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Mushroom Manga~ Otoyomegatari & Tora to Ookami

Hi everyone! Manga Weekend has been rather quiet these two weeks, I’ve just finished all my assignments and I’m so ready for spring-break! I’ve recovered from my fatigued state so I’m hoping to post a little more though I don’t know what I’ll be blabbering on about.

This mushroom post, I present to you two stories by two very well-established manga-kas, Otoyomegatari/A Bride’s Story by Mori Kaoru(Manga-ka of Emma: A Victorian Romance) & Tora to Ookami by Kamio Youko(Manga-ka of Hana Yori Dango). It comes no surprise that when they start a new story, it will be under the care of highly capable hands.

Otoyomegatar/A Bride’s Story

Manga-ka: Mori Kaoru

Genre: Drama, Historical, Romance, Seinen, Slice of Life


A Bride’s Story tells the tale of a beautiful young bride in nineteenth-century Asia. At the age of twenty, Amir is sent to a neighboring town to be wed. But her surprise at learning her new husband, Karluk, is eight years younger than her is quickly replaced by a deep affection for the boy and his family. Though she hails from just beyond the mountains, Amir’s clan had very different customs, foods, and clothes from what Karluk is used to. As the two of them learn more about each other through their day-to-day lives, the bond of respect and love grows stronger.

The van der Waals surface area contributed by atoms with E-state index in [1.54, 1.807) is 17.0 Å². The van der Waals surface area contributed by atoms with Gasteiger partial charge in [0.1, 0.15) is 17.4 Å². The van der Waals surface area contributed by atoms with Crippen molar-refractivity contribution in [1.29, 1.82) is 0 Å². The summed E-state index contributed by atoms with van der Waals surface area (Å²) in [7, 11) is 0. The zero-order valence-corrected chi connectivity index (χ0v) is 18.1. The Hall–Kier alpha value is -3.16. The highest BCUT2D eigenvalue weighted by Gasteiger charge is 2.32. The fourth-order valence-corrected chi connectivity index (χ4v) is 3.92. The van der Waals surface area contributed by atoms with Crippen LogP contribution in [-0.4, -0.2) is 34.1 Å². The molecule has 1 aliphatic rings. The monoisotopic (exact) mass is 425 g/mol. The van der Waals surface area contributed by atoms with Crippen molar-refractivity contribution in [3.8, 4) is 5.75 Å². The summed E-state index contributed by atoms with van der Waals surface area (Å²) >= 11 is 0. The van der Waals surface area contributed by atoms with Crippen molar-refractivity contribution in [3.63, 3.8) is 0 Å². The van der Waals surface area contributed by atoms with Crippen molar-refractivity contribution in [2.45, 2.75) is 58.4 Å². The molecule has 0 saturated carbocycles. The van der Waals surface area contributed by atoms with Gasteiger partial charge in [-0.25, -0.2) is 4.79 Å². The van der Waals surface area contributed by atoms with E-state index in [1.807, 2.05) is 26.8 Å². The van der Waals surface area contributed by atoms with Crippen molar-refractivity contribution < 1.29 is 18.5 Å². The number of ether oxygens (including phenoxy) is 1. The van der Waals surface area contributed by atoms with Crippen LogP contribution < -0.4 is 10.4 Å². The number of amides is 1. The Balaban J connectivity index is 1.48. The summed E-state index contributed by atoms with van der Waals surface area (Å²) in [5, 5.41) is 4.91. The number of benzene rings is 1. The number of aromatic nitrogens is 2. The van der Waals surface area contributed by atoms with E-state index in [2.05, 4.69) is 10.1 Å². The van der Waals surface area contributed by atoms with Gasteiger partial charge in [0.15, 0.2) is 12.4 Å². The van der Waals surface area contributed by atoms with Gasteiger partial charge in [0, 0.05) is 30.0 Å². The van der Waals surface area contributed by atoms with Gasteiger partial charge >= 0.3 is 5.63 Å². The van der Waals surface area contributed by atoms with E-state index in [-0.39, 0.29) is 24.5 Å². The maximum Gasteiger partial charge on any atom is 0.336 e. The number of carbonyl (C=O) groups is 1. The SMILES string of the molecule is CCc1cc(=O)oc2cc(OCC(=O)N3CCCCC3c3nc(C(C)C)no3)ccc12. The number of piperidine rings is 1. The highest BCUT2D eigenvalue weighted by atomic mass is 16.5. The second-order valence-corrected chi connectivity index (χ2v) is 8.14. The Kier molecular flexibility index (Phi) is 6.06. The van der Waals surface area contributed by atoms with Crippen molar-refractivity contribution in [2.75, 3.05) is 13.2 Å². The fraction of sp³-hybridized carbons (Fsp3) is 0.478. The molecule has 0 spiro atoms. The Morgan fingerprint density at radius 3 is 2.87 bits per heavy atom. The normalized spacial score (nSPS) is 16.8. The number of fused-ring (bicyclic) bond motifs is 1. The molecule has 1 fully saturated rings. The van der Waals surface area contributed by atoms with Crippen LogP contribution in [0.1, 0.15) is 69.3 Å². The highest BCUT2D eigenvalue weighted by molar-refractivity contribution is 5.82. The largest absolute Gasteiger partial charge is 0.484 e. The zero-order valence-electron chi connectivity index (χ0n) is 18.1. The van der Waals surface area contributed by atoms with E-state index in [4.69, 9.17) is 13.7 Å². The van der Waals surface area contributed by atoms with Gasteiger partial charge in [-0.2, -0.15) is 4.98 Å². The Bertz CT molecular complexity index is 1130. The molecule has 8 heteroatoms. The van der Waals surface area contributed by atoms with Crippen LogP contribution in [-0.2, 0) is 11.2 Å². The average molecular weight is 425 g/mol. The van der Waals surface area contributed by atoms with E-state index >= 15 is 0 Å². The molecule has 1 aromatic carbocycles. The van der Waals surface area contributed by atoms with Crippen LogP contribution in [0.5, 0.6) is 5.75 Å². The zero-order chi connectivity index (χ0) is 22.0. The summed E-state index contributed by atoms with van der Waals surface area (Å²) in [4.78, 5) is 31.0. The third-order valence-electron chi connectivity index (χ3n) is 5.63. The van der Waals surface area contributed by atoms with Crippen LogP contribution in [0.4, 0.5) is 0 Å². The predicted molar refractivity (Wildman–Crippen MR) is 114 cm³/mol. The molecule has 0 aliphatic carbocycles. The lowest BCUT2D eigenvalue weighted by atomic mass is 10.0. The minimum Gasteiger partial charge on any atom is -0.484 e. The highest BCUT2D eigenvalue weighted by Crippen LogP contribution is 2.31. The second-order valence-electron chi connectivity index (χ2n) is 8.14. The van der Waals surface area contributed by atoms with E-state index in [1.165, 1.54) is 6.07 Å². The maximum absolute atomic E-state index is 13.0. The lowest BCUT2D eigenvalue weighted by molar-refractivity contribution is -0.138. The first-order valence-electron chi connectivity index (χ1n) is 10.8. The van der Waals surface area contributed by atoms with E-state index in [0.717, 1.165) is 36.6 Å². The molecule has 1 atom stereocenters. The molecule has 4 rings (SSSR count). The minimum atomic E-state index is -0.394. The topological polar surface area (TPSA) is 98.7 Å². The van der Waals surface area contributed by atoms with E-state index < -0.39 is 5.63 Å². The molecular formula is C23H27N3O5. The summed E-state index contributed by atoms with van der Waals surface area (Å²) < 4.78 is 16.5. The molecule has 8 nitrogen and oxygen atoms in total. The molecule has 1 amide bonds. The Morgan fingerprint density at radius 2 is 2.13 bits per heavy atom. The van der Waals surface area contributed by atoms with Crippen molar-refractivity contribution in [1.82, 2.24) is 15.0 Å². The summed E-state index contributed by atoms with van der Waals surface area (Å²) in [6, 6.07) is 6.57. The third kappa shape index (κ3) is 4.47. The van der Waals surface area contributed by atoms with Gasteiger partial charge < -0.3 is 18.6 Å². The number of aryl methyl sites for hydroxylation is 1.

-Yen Press

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When I read Emma, my first comment was that it was a story that I wanted to read ever so much but it was also the story which was all to rare to find.

Emma brought real Victorian life into the spotlight with genuine accuracy, it wasn’t part of the bunch of try-hearts who tried to re-create the posh-ness of England’s Golden Age(Everyone would hate me for this but I’m thinking of Black Butler). Otoyomegatari has that same factual accuracy to it, but this time round, Mori Kaoru-sensei brings about the life and history of a place on earth that is often famous for the turbulent events on the global stage, Central Asia. Continue reading